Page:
The film version dares to be as big as the book and succeeds. True fans may wince at the bits tweaked and nipped for running time, but the wonders of DVD should satisfy even them soon enough.
Harry Potter (Daniel Radcliffe) knew nothing of magic since he had grown up with Muggles (non-magial folk), but all that changes when Harry receives an invitation to Hogwart’s magic school on his eleventh birthday. Collected by Hagrid (Robbie Coltrane) to catch him up on who he is and ready him for school, Harry discovers he is already famous for having vanquished a great foe while still an infant, but this is only known among the secret society of witches and wizards hidden throughout the world. While still getting used new things such as mail being delivered by owls and photographs that won’t keep still, Harry becomes involved with a secret conspiracy that may date back to the dark wizard that tried to kill Harry… and may yet try again.
J. K. Rowling’s children’s story (which is not necessarily just for children) has finally reached the silver screen and is already set to be followed by all the rest of her Harry Potter books translated to film. Set in modern-day Great Britain, every detail from the book has been carefully integrated anywhere and everywhere it could be, bringing Harry Potter’s world to life. It’s been said that the rough cut of all the footage clocked in at about four hours, so it was no surpirse to see a scene missing here or a character’s part cut back considerably as a result. ‘Potter Purists’ may complain about what’s missing, but what remains makes for a solid film that entertains all ages; Harry Potter is genuinely a family film.
All three children playing the leads of Harry (Daniel Radcliffe) and his friends, Ron and Hermione (Rupert Grint and Emma Watson), seem stiff at first but open up quickly and hold their own, each comfortably portraying their characters. Robbie Coltrane IS Hagrid, and the author herself is said to have called and secured the actor herself. Richard Harris becomes Dumbledore, and might have passed if not for the insistance of his grandchildren. But with so much to show and so much story to tell, the parts of many players simply had no time to be as involved or as strong as they were in the book; that top-name actors and actresses such as Warwick Davis, John Hurt, Alan Rickman, Maggie Smith, and John Cleese were mostly lured for their own love of the book or the insistance of relatives that were. Harry Potter is a children’s story at heart, and so the story is rightfully focused on them.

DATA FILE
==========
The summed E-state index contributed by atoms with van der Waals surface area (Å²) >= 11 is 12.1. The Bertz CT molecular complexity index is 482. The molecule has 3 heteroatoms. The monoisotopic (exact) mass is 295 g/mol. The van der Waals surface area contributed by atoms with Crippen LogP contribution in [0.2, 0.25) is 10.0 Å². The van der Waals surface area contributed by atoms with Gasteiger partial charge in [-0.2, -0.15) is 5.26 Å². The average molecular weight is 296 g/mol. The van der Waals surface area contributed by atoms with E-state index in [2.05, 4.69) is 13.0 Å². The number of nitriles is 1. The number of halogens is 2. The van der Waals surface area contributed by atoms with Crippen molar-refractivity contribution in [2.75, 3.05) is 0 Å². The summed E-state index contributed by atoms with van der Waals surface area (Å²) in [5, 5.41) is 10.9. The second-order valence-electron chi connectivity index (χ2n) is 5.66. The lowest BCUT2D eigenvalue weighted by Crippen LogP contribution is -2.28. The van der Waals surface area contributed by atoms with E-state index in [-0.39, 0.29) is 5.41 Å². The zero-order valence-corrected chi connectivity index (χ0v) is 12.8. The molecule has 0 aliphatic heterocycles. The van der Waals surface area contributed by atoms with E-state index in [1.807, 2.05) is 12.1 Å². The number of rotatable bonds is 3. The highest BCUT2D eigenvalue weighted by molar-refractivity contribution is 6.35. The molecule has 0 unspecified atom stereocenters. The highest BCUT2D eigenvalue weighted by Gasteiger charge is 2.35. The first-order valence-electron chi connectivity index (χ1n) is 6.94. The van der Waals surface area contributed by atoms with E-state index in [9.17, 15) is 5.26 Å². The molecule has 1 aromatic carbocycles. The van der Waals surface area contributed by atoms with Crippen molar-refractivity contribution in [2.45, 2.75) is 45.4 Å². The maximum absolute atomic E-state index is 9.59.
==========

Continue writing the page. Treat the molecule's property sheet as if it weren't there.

The highlight of the film is the Quidditch match, a game played by magical folk on broomsticks that resembles three-dimensional hockey (and is just as dangerous as it sounds) with a few additional magical elements thrown in. The second half of the film that follows the spectacle nearly feels like another film, especially since the film’s ending cannot quite reach the same sense of accomplishment that the Quidditch match achieves. This, then, is the one drawback to seeing Harry Potter instead of reading it; while it is easier to convey how much more important the film’s end is when read from the text, the visual effects department nearly underwhelm it by showing more detail and telling less story at the wizard’s ball game. If you really want the full impact of the film’s ending, you’ll still have to read the book (if you Muggles haven’t already.)
Oh, and ‘Hermione’ is pronounced /her-MY-oh-knee/, just so you know.
(a enchanted 3 and a half out of 4 skulls)